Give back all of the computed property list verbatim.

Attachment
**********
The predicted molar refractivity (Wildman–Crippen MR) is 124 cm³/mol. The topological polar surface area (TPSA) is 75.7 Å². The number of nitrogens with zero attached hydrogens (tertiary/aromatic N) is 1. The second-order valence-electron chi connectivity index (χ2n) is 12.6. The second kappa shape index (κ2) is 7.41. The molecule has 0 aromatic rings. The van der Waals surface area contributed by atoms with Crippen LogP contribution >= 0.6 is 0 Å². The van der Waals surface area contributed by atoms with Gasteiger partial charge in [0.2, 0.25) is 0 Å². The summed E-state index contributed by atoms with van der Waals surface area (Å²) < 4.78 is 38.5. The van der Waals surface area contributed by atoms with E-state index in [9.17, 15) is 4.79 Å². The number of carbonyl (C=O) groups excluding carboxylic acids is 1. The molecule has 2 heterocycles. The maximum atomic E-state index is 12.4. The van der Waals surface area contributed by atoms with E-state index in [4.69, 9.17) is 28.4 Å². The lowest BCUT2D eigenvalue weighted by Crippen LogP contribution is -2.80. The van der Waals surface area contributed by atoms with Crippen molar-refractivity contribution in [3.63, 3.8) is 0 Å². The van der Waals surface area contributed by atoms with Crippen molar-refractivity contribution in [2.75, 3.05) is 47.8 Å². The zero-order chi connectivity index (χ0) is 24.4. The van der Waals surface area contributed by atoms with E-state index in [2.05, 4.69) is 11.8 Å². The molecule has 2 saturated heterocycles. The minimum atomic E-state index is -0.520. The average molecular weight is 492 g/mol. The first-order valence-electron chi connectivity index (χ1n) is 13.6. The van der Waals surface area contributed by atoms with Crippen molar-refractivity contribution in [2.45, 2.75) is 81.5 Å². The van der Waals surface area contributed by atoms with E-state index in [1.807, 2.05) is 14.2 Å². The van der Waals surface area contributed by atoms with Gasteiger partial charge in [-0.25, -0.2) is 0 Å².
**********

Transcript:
The predicted molar refractivity (Wildman–Crippen MR) is 124 cm³/mol. The topological polar surface area (TPSA) is 75.7 Å². The number of nitrogens with zero attached hydrogens (tertiary/aromatic N) is 1. The second-order valence-electron chi connectivity index (χ2n) is 12.6. The second kappa shape index (κ2) is 7.41. The molecule has 0 aromatic rings. The van der Waals surface area contributed by atoms with Crippen LogP contribution >= 0.6 is 0 Å². The van der Waals surface area contributed by atoms with Gasteiger partial charge in [0.2, 0.25) is 0 Å². The summed E-state index contributed by atoms with van der Waals surface area (Å²) < 4.78 is 38.5. The van der Waals surface area contributed by atoms with E-state index in [9.17, 15) is 4.79 Å². The number of carbonyl (C=O) groups excluding carboxylic acids is 1. The molecule has 2 heterocycles. The maximum atomic E-state index is 12.4. The van der Waals surface area contributed by atoms with E-state index in [4.69, 9.17) is 28.4 Å². The lowest BCUT2D eigenvalue weighted by Crippen LogP contribution is -2.80. The van der Waals surface area contributed by atoms with Crippen molar-refractivity contribution in [3.63, 3.8) is 0 Å². The van der Waals surface area contributed by atoms with Crippen molar-refractivity contribution in [2.75, 3.05) is 47.8 Å². The zero-order chi connectivity index (χ0) is 24.4. The van der Waals surface area contributed by atoms with E-state index in [2.05, 4.69) is 11.8 Å². The molecule has 2 saturated heterocycles. The minimum atomic E-state index is -0.520. The average molecular weight is 492 g/mol. The first-order valence-electron chi connectivity index (χ1n) is 13.6. The van der Waals surface area contributed by atoms with Crippen molar-refractivity contribution in [2.45, 2.75) is 81.5 Å². The van der Waals surface area contributed by atoms with E-state index in [1.807, 2.05) is 14.2 Å². The van der Waals surface area contributed by atoms with Gasteiger partial charge in [-0.25, -0.2) is 0 Å².